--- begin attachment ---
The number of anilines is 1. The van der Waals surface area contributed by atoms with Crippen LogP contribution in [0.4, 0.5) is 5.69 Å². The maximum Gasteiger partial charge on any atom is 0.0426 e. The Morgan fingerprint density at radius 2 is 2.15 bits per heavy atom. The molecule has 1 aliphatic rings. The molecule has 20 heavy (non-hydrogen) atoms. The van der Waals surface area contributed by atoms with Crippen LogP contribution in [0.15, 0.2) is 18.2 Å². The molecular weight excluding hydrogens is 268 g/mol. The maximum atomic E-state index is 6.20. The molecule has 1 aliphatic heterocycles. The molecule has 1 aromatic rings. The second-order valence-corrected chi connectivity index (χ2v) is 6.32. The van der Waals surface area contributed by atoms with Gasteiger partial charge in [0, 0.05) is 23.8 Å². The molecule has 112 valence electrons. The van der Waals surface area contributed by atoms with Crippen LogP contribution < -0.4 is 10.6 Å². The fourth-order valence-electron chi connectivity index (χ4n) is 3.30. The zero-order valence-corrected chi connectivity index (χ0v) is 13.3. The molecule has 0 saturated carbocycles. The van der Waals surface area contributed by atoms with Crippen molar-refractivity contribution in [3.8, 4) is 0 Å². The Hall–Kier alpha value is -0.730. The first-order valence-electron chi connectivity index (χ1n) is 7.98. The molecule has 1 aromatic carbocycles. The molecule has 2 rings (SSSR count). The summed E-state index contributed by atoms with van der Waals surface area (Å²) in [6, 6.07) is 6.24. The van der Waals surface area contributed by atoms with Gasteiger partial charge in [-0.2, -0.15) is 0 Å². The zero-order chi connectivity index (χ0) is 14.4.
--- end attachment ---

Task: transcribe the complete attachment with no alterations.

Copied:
The number of anilines is 1. The van der Waals surface area contributed by atoms with Crippen LogP contribution in [0.4, 0.5) is 5.69 Å². The maximum Gasteiger partial charge on any atom is 0.0426 e. The Morgan fingerprint density at radius 2 is 2.15 bits per heavy atom. The molecule has 1 aliphatic rings. The molecule has 20 heavy (non-hydrogen) atoms. The van der Waals surface area contributed by atoms with Crippen LogP contribution in [0.15, 0.2) is 18.2 Å². The molecular weight excluding hydrogens is 268 g/mol. The maximum atomic E-state index is 6.20. The molecule has 1 aliphatic heterocycles. The molecule has 1 aromatic rings. The second-order valence-corrected chi connectivity index (χ2v) is 6.32. The van der Waals surface area contributed by atoms with Gasteiger partial charge in [0, 0.05) is 23.8 Å². The molecule has 112 valence electrons. The van der Waals surface area contributed by atoms with Crippen LogP contribution < -0.4 is 10.6 Å². The fourth-order valence-electron chi connectivity index (χ4n) is 3.30. The zero-order valence-corrected chi connectivity index (χ0v) is 13.3. The molecule has 0 saturated carbocycles. The van der Waals surface area contributed by atoms with Crippen molar-refractivity contribution in [3.8, 4) is 0 Å². The Hall–Kier alpha value is -0.730. The first-order valence-electron chi connectivity index (χ1n) is 7.98. The molecule has 1 aromatic carbocycles. The molecule has 2 rings (SSSR count). The summed E-state index contributed by atoms with van der Waals surface area (Å²) in [6, 6.07) is 6.24. The van der Waals surface area contributed by atoms with Gasteiger partial charge in [-0.2, -0.15) is 0 Å². The zero-order chi connectivity index (χ0) is 14.4.